Truck accidents are not only potentially very destructive, they may prove difficult to navigate for victims building a personal injury claim, especially when it comes to determining which party or parties hold liability for the accident in the first place. Like all accidents, it may take some time to sift through the evidence and build a strong case that one party or another holds liability, but truck accidents present a number of additional complications that consumer driver accidents generally do not involve.
Should you find yourself building a personal injury claim after a truck accident, it is important to consider all the potential liable parties. In many instances, an experienced attorney is a strong advocate after a truck accident, helping you scrutinize your accident and build a strong claim that properly addresses your medical expenses and other losses while protecting your rights and privileges in the meantime.
Is the truck driver responsible for the accident?
Just because an accident involves a commercial truck does not mean that the truck driver is the one responsible for causing the accident. Often, because of the immense size of the vehicles, it is difficult to remember that a truck driver is just as susceptible to other drivers’ poor choices as you are, and these vehicles present many more complications when a truck driver must compensate for another person’s driving mistakes.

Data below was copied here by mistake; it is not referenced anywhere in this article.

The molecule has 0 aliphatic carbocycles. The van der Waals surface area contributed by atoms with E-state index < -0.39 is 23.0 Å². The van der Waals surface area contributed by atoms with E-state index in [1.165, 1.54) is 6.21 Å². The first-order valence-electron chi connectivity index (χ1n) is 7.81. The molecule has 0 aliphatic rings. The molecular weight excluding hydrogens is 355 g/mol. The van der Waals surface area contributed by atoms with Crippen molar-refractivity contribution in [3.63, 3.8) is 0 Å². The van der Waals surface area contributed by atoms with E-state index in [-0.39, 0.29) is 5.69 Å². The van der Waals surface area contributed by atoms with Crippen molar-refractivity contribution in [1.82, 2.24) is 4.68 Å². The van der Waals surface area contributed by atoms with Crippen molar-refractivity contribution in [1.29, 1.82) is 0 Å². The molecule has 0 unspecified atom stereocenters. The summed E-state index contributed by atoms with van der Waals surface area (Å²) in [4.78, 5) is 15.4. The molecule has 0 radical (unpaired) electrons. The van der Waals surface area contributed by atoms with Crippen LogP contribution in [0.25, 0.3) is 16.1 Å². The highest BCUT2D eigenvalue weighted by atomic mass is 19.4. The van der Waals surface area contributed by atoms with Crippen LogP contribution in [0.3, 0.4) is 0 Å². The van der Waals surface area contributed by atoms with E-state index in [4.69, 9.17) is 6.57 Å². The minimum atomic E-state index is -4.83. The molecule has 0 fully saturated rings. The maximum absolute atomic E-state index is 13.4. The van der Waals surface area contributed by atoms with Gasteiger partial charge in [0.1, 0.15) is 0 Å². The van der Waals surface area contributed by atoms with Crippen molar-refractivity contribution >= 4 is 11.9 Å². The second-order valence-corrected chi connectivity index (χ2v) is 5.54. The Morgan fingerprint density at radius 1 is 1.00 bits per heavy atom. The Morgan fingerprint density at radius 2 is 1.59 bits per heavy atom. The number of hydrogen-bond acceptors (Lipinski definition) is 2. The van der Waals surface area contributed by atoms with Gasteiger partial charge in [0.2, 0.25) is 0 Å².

Before you begin building your personal injury claim against the driver or some other party associated with the truck, be sure that some other party is not responsible, such as yourself or another consumer driver. If so, this may drastically change your claim or the actions you take to defend yourself against unfair claims by other parties in the accident.
What is the driver’s employment relationship?
Assuming that the truck is responsible for the accident in some form or another, you must determine who is liable for the damages. Commercial truck drivers are not always employees of the businesses hiring them to drive. If they are employees, then their employer likely holds some liability for the accident. If they operate as independent contractors, then their own insurance policy may be on the hook.
Other parties may also hold liability, such as businesses that maintain or repair the truck, parts manufacturers or the business responsible for loading the trailer. If the accident occurred because of a faulty repair to the truck, the party that made the repair may hold responsibility. Likewise, a parts manufacturer who produced a part that malfunctioned and caused the accident may hold responsibility.
Loads that shift while in transit are also exceptionally dangerous, and any business that loads a trailer that later shifts may face responsibility for the accident and the resulting damages.
Build your claim carefully
With so much at stake in a commercial truck accident, it is important to build a strong claim. If you do not carefully consider each aspect of the accident, it is difficult to build a claim that fully represents your interests and protects your rights. Be sure to make your claim a priority, using all the legal tools and resources you have available.